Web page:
The text tells us to speak the Shema – Deuteronomy 6:4: Hear, O Israel: The LORD is our God, the LORD alone. (Sometimes translated: The LORD our God, the LORD is one.)
The people were instructed to recite this “when you lie down and when you rise.” So … the question was debated: What time is too late? When I lie down – does that mean at sunset? When you go to sleep? Given that you have to also recite it “when you rise”, what time specifically sets the boundary between those two times?
Don’t you wish humankind would obsess on these kinds of things rather than who was going to be deported, how many nuclear weapons do we need, how many millions can I make or what tribe can we conquer?
So, the rabbis debated. Rabbi Eliezer said: “Lie down time” is the time between when the priests go in for their evening meal and the end of the first watch (around 10 PM). After that you have missed the cut-off. The “Sages” determined the “lying down time” to be any time in the evening before Midnight.
One time Rabban (a slightly higher rank than “rabbi”) Gamliel’s sons came home extremely late from a night of feasting. I don’t know if their father was waiting up for them, but it became known that the boys had not recited the Shema – they had not yet lied down. What to do? Rabban Gamliel determined that, as long as it was not yet dawn, there was still time to recite the Shema and fulfill the command. Theology follows on the practical sometimes.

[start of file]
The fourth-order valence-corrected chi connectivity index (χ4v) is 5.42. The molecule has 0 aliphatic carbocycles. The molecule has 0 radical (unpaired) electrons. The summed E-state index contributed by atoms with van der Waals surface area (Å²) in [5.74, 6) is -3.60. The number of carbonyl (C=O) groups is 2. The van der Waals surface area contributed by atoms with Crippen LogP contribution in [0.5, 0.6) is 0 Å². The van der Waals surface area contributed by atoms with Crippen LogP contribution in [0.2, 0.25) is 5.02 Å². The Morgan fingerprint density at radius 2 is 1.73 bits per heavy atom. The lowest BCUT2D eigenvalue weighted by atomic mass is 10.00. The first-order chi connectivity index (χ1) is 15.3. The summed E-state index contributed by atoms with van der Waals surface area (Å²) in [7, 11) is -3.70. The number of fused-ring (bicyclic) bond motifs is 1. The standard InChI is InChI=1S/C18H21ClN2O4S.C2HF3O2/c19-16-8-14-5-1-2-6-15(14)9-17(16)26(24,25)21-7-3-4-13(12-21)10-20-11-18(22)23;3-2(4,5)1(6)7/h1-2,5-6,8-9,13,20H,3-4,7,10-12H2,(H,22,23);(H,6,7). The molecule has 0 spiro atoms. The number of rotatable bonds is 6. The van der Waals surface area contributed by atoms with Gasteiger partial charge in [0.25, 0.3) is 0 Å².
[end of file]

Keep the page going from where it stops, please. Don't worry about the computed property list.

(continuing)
When asked why the Sages only allowed the cut-off to go as far as Midnight, Rabban Gamliel responded: To distance a person from transgression.
The take-away for me is that, while the extremity of the law was “before dawn”, better to have done your duty well in advance of the limit. After all, we don’t want to “put the Lord our God (or ourselves) to the test”.
But then the question arose: How early is too early and how late is too late for the fulfilling of the “rising” part of this command? And now the the rabbis turn poetic. When is it morning? When is it time to rise? It’s when you can distinguish between purple-blue wool and white, says one; it’s when can you distinguish between the colors of the leek, says another.
The rabbis understood what Jesus later told his disciples – that they were responsible for binding and loosing on earth such that heaven could respond in kind. (Matthew 16:19.) And to think of the dawn as that moment when the subtle hues of color can be distinguished from one another is to greet the morning in a whole new way.
Rabbi Hillel and the school that held his teachings said: By the way, don’t worry if you are lying down or standing up … the important thing is that you make the proclmation!
There is a saying: The devil is in the details. Perhaps. But as I read the rabbis, I think maybe that’s where the angels live, too.